A fertile humus of ideas – 6,000 active start-ups – and incubators – over 100 – with a venture capital value of just 170 million euros. This is Italy, a land of saints, poets and sailors who, however, as in ancient times, often need to leave in order to find funding. Fortunately, something is changing, and the rise of platforms that tickle innovation is a sign of this change. Such platforms are promoted by players who have traditionally been outside the start-up scenario: big corporations. It’s the case of growITup, wanted by Microsoft and launched in July 2016. We talked to one of its partners, Enrico Noseda.
It is a platform where corporations and start-ups can meet, in which a big corporate firm believed in the first place. Microsoft invested in the platform and then the platform found capital, but this is another story. The disruptive power of this initiative lies in the choice of a big corporation to become actively involved in start-up innovation.
Would you tell us what happens in this platform, that was founded more than one year ago?
In brief, a corporation can sponsor and finance a new innovative company. The process starts with the corporate telling us what innovation it needs, then we start with the scouting phase, both through direct calls on the market and by talking with Italian accelerators and incubators.
Would you make an example?
With Generali, we had the briefing phase in late July to look for start-ups in the healthcare industry. We started by contacting the accelerators we work with to see if there were any interested parties among them. We are interested in post-seed start-ups, we do not want ideas, but an established company that we can “pair” with a corporate one.
So now we have found the right start-ups for a corporation. What next?
We do an accurate screening with our solution partners, including Microsoft and HPE, which support us on technology issues, Accenture’s business model consulting, Avanade, Microsoft’s and Accenture’s joint venture that deals with integration issues. Among our partners are also Polimi and Luiss business schools. Once we identify the start-ups that meet the needs of corporate innovation, we organize a selection day with about 10 significant companies that pitch to the corporation and other corporate partners, including Enel, Intesa, Terna, Barilla, Peroni, Luxottica, Alpitour. We like to introduce the theme of open innovation whenever it’s possible. And the dialogue between different corporations, as well as with start-ups, often gives life to interesting exchanges.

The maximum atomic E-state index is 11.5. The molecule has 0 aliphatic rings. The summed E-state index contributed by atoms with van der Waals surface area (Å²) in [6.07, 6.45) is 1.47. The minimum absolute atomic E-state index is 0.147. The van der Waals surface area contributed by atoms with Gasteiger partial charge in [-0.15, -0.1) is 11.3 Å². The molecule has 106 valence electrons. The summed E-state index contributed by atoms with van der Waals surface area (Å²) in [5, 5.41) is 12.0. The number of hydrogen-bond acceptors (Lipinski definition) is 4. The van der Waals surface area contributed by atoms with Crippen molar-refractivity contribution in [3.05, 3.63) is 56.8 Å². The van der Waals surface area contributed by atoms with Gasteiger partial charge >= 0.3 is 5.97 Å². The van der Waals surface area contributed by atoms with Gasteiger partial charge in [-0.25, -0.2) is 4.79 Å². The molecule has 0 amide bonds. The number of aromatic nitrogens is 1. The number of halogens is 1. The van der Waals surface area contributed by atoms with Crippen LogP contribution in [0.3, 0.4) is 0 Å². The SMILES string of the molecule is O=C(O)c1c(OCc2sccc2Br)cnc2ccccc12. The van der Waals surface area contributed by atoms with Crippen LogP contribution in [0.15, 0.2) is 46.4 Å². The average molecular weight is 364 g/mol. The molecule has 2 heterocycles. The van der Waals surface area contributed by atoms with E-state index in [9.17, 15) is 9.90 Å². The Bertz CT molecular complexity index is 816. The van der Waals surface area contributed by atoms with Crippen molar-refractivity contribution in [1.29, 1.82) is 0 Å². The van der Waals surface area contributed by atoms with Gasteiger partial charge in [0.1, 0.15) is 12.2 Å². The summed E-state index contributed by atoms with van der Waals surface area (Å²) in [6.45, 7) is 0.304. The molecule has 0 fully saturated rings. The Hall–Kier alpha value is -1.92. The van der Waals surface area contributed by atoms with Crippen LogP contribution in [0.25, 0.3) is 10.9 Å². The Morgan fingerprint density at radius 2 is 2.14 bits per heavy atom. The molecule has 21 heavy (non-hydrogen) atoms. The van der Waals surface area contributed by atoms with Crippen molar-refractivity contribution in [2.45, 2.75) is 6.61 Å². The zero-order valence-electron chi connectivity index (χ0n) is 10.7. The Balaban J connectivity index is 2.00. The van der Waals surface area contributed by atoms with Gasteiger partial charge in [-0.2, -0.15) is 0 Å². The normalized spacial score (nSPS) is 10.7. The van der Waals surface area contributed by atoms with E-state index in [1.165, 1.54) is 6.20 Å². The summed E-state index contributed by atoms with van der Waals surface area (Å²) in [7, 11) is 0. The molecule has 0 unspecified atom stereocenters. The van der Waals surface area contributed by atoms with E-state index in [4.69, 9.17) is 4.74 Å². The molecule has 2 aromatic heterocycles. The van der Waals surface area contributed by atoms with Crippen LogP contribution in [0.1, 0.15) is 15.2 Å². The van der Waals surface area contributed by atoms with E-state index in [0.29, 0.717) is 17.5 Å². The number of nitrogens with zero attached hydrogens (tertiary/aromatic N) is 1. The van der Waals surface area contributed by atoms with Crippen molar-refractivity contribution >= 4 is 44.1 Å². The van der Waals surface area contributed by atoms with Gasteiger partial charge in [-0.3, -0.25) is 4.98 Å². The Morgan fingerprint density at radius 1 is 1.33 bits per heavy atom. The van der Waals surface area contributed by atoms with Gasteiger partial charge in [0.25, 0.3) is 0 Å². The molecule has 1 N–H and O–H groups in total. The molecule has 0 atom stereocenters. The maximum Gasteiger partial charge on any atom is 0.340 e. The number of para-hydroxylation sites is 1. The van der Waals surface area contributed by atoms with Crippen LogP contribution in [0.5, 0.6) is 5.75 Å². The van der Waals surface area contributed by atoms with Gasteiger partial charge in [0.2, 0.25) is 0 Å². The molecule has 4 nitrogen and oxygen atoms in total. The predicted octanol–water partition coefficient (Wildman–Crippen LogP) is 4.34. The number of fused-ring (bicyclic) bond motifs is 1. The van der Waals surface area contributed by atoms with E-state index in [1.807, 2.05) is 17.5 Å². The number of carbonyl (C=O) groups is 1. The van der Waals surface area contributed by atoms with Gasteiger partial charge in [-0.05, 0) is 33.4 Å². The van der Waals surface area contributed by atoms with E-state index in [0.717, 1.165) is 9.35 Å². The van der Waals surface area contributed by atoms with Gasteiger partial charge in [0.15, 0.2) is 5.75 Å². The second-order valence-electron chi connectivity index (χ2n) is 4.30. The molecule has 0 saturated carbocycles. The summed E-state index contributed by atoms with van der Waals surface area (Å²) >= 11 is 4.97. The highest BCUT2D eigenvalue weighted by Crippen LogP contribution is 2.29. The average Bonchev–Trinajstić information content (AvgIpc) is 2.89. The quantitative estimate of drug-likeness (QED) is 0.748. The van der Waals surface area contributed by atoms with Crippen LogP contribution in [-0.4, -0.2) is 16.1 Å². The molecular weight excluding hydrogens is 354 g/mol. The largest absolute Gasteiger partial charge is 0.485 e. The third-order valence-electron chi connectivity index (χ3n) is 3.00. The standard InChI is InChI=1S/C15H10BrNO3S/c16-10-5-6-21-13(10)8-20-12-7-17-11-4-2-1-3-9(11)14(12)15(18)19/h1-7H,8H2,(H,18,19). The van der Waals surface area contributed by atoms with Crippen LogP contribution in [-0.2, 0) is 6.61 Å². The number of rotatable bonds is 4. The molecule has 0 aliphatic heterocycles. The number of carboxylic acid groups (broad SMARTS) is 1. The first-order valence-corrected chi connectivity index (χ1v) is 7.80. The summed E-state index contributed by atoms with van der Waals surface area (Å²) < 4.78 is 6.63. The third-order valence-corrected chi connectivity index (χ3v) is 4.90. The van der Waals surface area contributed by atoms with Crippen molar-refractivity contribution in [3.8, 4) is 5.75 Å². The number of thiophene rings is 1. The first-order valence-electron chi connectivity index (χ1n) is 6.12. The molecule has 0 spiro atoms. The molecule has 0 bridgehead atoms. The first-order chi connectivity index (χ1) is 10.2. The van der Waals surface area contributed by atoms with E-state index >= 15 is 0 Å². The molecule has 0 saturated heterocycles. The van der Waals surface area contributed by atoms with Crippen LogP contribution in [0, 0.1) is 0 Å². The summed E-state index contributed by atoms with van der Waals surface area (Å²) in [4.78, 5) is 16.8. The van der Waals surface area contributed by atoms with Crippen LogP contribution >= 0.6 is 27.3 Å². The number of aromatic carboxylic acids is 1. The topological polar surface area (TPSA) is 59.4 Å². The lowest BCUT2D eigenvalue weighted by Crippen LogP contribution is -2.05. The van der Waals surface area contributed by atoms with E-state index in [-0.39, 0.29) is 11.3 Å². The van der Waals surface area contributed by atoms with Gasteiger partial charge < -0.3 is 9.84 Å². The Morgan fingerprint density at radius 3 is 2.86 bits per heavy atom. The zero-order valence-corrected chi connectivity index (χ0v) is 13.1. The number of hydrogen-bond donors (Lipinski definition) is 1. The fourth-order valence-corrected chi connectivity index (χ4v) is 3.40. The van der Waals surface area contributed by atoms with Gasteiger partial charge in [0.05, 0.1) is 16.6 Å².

What’s in it for corporates and start-ups?
Two, three, maximum four start-ups get to the final selection and make arrangements with the corporation. A phase starts when the two subjects contaminate each other and are supported by us and our solution partners. This course can change according to each one’s needs: the start-up can become a trading partner, or the collaboration can end in a tech acquisition. There is no pre-established road: the goal is reached when the corporate company has met its innovation needs and the start-up has taken a step towards growth.
Last July you also launched a 100 million fund in support of growITup. Why?
That’s our last mile: after scouting, selecting, counselling, why not invest in the “successful” start-ups? So we opened a 100 million fund that is focused on technology.
We’ve started by debunking VC numbers in Italy – all of them were good except for the value of funding. In France, VC is worth 1.8 billion Euros, 2.6 billion in Germany and 4.3 billion in the UK. Not to mention the 7 billion of New York and the 27 billion of San Francisco. What country should we compare ourselves to, in Italy, to understand how far we can get?
The value of the Italian VC is 170 million Euros and the goal is to reach at least one billion in 2020. “Our” 100 million are headed in this direction. We should at least close the gap with Spain, whose VC is about 500 million – and there is no reason in the world for not getting there. And then, we should start approaching the size of the main European countries you mentioned. Besides, Italian VC is made by local capitalists, but this is not the case in other countries: in Europe the average of indigenous VC is less than 50%. Which tells us that we must get better at attracting foreign capital. Moreover, I recently had a look at the numbers of the Italian Investment Fund that show start-up migration flows, and Italy was the only country with negative flows. But if start-uppers go away, it means that they were here in the first place, that they exist. Ultimately, the big picture is a positive one: the Italian VC may be a very immature market, but one that shows strong signs of growth. And it shows a positive tension too: events that stimulate the meeting between investors and start-ups are a proof of this – such as the Tech Tour, that was recently held in Rome, or the Italian Investment Showcase. Ultimately, we are all working together to keep start-uppers from leaving Italy.